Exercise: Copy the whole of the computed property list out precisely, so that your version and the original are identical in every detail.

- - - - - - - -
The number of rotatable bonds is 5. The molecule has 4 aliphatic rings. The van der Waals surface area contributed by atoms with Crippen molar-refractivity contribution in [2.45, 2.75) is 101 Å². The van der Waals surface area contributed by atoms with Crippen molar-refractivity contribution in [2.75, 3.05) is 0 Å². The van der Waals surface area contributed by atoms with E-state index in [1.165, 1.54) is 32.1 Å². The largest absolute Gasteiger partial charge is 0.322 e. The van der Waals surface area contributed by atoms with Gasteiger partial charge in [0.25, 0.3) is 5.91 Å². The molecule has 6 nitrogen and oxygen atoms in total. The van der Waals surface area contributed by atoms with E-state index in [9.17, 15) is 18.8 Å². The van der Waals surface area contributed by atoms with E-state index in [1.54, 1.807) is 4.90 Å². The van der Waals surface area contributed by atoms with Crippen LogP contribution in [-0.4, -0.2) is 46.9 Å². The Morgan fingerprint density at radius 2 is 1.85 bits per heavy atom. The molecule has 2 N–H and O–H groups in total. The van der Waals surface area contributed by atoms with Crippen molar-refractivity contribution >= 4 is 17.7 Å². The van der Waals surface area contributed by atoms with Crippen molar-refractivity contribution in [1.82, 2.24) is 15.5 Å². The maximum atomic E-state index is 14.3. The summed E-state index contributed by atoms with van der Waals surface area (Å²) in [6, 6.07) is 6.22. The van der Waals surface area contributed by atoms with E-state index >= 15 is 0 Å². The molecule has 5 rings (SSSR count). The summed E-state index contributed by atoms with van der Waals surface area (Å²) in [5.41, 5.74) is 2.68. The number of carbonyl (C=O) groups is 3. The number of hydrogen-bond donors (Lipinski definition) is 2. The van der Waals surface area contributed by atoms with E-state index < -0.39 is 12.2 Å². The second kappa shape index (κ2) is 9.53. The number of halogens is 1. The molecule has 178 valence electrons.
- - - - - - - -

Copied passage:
The number of rotatable bonds is 5. The molecule has 4 aliphatic rings. The van der Waals surface area contributed by atoms with Crippen molar-refractivity contribution in [2.45, 2.75) is 101 Å². The van der Waals surface area contributed by atoms with Crippen molar-refractivity contribution in [2.75, 3.05) is 0 Å². The van der Waals surface area contributed by atoms with E-state index in [1.165, 1.54) is 32.1 Å². The largest absolute Gasteiger partial charge is 0.322 e. The van der Waals surface area contributed by atoms with Gasteiger partial charge in [0.25, 0.3) is 5.91 Å². The molecule has 6 nitrogen and oxygen atoms in total. The van der Waals surface area contributed by atoms with E-state index in [9.17, 15) is 18.8 Å². The van der Waals surface area contributed by atoms with E-state index in [1.54, 1.807) is 4.90 Å². The van der Waals surface area contributed by atoms with Crippen LogP contribution in [-0.4, -0.2) is 46.9 Å². The Morgan fingerprint density at radius 2 is 1.85 bits per heavy atom. The molecule has 2 N–H and O–H groups in total. The van der Waals surface area contributed by atoms with Crippen molar-refractivity contribution >= 4 is 17.7 Å². The van der Waals surface area contributed by atoms with Crippen molar-refractivity contribution in [1.82, 2.24) is 15.5 Å². The maximum atomic E-state index is 14.3. The summed E-state index contributed by atoms with van der Waals surface area (Å²) in [6, 6.07) is 6.22. The van der Waals surface area contributed by atoms with E-state index >= 15 is 0 Å². The molecule has 5 rings (SSSR count). The summed E-state index contributed by atoms with van der Waals surface area (Å²) in [5.41, 5.74) is 2.68. The number of carbonyl (C=O) groups is 3. The number of hydrogen-bond donors (Lipinski definition) is 2. The van der Waals surface area contributed by atoms with E-state index < -0.39 is 12.2 Å². The second kappa shape index (κ2) is 9.53. The number of halogens is 1. The molecule has 178 valence electrons.